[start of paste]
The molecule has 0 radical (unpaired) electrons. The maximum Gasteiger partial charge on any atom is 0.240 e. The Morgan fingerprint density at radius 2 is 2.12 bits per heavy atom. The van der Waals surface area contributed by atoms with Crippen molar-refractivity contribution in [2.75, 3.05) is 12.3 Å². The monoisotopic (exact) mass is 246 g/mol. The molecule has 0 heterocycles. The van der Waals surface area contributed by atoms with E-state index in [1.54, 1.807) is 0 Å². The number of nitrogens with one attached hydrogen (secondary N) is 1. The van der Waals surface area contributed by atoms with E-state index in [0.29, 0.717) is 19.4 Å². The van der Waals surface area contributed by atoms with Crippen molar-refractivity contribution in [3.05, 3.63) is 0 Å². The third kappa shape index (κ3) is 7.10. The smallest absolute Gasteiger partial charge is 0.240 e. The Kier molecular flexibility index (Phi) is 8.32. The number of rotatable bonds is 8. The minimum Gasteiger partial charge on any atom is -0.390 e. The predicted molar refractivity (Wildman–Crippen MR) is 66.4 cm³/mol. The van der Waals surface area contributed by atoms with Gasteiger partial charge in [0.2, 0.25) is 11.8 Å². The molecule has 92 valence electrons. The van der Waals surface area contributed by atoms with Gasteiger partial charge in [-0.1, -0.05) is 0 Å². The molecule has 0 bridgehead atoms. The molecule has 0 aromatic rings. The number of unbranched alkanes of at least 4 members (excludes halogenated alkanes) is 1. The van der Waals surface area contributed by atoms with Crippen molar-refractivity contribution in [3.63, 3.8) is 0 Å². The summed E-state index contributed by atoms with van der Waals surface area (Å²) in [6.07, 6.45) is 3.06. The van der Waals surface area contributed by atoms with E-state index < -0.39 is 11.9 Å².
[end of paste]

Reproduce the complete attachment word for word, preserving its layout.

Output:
The molecule has 0 radical (unpaired) electrons. The maximum Gasteiger partial charge on any atom is 0.240 e. The Morgan fingerprint density at radius 2 is 2.12 bits per heavy atom. The van der Waals surface area contributed by atoms with Crippen molar-refractivity contribution in [2.75, 3.05) is 12.3 Å². The monoisotopic (exact) mass is 246 g/mol. The molecule has 0 heterocycles. The van der Waals surface area contributed by atoms with E-state index in [1.54, 1.807) is 0 Å². The number of nitrogens with one attached hydrogen (secondary N) is 1. The van der Waals surface area contributed by atoms with E-state index in [0.29, 0.717) is 19.4 Å². The van der Waals surface area contributed by atoms with Crippen molar-refractivity contribution in [3.05, 3.63) is 0 Å². The third kappa shape index (κ3) is 7.10. The smallest absolute Gasteiger partial charge is 0.240 e. The Kier molecular flexibility index (Phi) is 8.32. The number of rotatable bonds is 8. The minimum Gasteiger partial charge on any atom is -0.390 e. The predicted molar refractivity (Wildman–Crippen MR) is 66.4 cm³/mol. The van der Waals surface area contributed by atoms with Gasteiger partial charge in [0.2, 0.25) is 11.8 Å². The molecule has 92 valence electrons. The van der Waals surface area contributed by atoms with Gasteiger partial charge in [-0.1, -0.05) is 0 Å². The molecule has 0 bridgehead atoms. The molecule has 0 aromatic rings. The number of unbranched alkanes of at least 4 members (excludes halogenated alkanes) is 1. The van der Waals surface area contributed by atoms with Crippen molar-refractivity contribution in [3.63, 3.8) is 0 Å². The summed E-state index contributed by atoms with van der Waals surface area (Å²) in [6.07, 6.45) is 3.06. The van der Waals surface area contributed by atoms with E-state index < -0.39 is 11.9 Å².